Saturday, June 30, 2007

More reports about the Ann Holmes Redding

Just so folk know that people such as Shrimp who say this battle is not about sexuality, but the authority of Scripture, are RIGHT! AND THERE ARE FAR WORSE THINGS THAT CAN HAPPEN WHEN THE AUTHORITY OF SCRIPTURE IS MISUNDERSTOOD (heresy is one thing, but apostacy quite another). The Rev. Ann Holmes Redding of the Olympia Diocese, TEC, comes along and proves the point with amazing aplomb. This person and her bishop are unruffled. The diocese put her sermon for the Trinity Sunday on their web site.

This is the truly scary thing about revisionists is that they seem to be generally proud of themselves and want to share their work even when it is written poorly.

Here is the story if you haven't read it.

Here is an interesting blog post with great photos.

This is what we have ahead of us in the mainline--not just heresy but apostacy. And proud of it.

The ELCA leadership should make a statement distancing itself from TEC for the failure of their bishops to safeguard its flock from heresy and apostacy, but then they would have to do or say something about this.

Synod assembly season is finished – on now to Churchwide

June 27, 2007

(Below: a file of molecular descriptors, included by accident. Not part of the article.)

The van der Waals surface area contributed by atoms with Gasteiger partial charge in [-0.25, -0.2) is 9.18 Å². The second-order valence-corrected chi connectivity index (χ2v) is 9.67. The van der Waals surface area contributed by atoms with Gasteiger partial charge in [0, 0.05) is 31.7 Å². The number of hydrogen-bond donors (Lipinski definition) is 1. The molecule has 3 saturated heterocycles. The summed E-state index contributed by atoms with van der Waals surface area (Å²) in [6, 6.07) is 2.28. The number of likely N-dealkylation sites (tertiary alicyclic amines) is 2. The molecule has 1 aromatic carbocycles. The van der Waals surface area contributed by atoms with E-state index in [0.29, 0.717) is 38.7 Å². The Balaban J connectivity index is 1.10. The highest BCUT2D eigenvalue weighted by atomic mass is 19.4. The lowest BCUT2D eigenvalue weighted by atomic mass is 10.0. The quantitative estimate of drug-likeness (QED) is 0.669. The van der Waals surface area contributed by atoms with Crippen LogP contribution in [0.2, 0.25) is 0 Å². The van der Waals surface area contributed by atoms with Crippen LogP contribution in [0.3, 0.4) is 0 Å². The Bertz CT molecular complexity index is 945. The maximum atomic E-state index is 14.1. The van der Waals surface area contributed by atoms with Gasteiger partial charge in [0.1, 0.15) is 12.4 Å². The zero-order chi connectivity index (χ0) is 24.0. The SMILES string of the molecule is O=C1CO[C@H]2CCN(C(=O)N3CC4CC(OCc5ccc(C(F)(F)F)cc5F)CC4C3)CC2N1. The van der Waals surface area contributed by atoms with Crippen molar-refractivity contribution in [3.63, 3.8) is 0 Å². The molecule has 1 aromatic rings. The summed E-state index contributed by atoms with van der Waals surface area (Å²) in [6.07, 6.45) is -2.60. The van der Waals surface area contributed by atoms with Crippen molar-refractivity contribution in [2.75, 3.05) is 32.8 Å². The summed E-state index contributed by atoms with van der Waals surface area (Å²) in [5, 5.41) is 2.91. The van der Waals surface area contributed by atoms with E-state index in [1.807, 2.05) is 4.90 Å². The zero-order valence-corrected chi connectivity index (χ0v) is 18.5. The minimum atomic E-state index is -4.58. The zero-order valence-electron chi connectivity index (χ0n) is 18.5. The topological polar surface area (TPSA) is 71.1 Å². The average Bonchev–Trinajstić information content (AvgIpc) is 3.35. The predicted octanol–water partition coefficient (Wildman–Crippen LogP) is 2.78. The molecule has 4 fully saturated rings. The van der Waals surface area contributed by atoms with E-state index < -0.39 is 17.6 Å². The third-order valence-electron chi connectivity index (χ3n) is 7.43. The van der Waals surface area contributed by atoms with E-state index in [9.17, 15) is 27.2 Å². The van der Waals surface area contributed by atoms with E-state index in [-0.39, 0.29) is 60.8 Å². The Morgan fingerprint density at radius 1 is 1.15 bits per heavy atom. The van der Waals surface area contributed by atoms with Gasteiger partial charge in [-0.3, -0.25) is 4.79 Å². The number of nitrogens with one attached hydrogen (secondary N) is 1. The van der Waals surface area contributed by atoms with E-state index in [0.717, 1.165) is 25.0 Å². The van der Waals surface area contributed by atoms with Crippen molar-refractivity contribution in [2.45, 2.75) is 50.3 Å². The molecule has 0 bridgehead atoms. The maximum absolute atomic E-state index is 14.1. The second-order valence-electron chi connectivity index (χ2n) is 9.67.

Synod assembly season is finished – on now to Churchwide
FROM Emily Eastwood, Executive Director:
Dear Members of LC/NA and the RIC Community,
Now that the synod assembly season has concluded, time is of the essence as we move forward with our plans for Churchwide Assembly. With an unprecedented 23 synods representing 40% of the membership of the ELCA passing memorials to move the church toward full inclusion, we have the best chance yet to make real progress in August. Here's the dope:
Please come to Chicago for the assembly. The dates are August 6–11, 2007.
Please register as a visitor on the ELCA website. Cost is $50/person. Visitor status will allow you access to the visitor section of ELCA plenary hall and ELCA worship events. Register through, click on Churchwide Assembly. Registration ends July 15.....